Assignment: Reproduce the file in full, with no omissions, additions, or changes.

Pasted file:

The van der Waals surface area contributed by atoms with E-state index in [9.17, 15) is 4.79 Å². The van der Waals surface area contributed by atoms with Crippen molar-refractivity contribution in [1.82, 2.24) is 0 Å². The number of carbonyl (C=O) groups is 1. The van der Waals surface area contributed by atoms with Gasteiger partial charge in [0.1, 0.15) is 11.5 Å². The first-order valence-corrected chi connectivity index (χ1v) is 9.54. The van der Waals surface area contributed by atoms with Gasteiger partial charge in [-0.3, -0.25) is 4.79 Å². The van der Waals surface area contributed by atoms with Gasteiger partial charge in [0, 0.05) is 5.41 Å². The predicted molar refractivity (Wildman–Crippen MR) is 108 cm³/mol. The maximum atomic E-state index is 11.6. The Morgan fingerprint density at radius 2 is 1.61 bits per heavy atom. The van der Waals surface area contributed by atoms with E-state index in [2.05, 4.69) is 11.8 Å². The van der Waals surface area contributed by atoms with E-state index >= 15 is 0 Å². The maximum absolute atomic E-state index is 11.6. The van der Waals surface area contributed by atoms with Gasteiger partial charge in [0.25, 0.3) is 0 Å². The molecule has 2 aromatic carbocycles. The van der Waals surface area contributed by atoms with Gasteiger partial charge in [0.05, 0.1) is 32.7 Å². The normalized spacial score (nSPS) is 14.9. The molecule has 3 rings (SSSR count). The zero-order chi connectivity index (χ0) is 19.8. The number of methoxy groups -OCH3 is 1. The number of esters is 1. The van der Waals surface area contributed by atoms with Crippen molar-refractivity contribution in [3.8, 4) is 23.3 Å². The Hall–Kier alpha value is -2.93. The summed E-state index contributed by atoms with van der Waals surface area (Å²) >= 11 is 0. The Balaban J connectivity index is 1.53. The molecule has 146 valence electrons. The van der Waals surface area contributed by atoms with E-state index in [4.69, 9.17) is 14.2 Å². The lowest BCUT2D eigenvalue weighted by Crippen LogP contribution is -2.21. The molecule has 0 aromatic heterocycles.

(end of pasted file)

The van der Waals surface area contributed by atoms with E-state index in [9.17, 15) is 4.79 Å². The van der Waals surface area contributed by atoms with Crippen molar-refractivity contribution in [1.82, 2.24) is 0 Å². The number of carbonyl (C=O) groups is 1. The van der Waals surface area contributed by atoms with Gasteiger partial charge in [0.1, 0.15) is 11.5 Å². The first-order valence-corrected chi connectivity index (χ1v) is 9.54. The van der Waals surface area contributed by atoms with Gasteiger partial charge in [-0.3, -0.25) is 4.79 Å². The van der Waals surface area contributed by atoms with Gasteiger partial charge in [0, 0.05) is 5.41 Å². The predicted molar refractivity (Wildman–Crippen MR) is 108 cm³/mol. The maximum atomic E-state index is 11.6. The Morgan fingerprint density at radius 2 is 1.61 bits per heavy atom. The van der Waals surface area contributed by atoms with E-state index in [2.05, 4.69) is 11.8 Å². The van der Waals surface area contributed by atoms with E-state index >= 15 is 0 Å². The maximum absolute atomic E-state index is 11.6. The van der Waals surface area contributed by atoms with Gasteiger partial charge in [0.25, 0.3) is 0 Å². The molecule has 2 aromatic carbocycles. The van der Waals surface area contributed by atoms with Gasteiger partial charge in [0.05, 0.1) is 32.7 Å². The normalized spacial score (nSPS) is 14.9. The molecule has 3 rings (SSSR count). The zero-order chi connectivity index (χ0) is 19.8. The number of methoxy groups -OCH3 is 1. The number of esters is 1. The van der Waals surface area contributed by atoms with Crippen molar-refractivity contribution in [3.8, 4) is 23.3 Å². The Hall–Kier alpha value is -2.93. The summed E-state index contributed by atoms with van der Waals surface area (Å²) >= 11 is 0. The Balaban J connectivity index is 1.53. The molecule has 146 valence electrons. The van der Waals surface area contributed by atoms with E-state index in [4.69, 9.17) is 14.2 Å². The lowest BCUT2D eigenvalue weighted by Crippen LogP contribution is -2.21. The molecule has 0 aromatic heterocycles.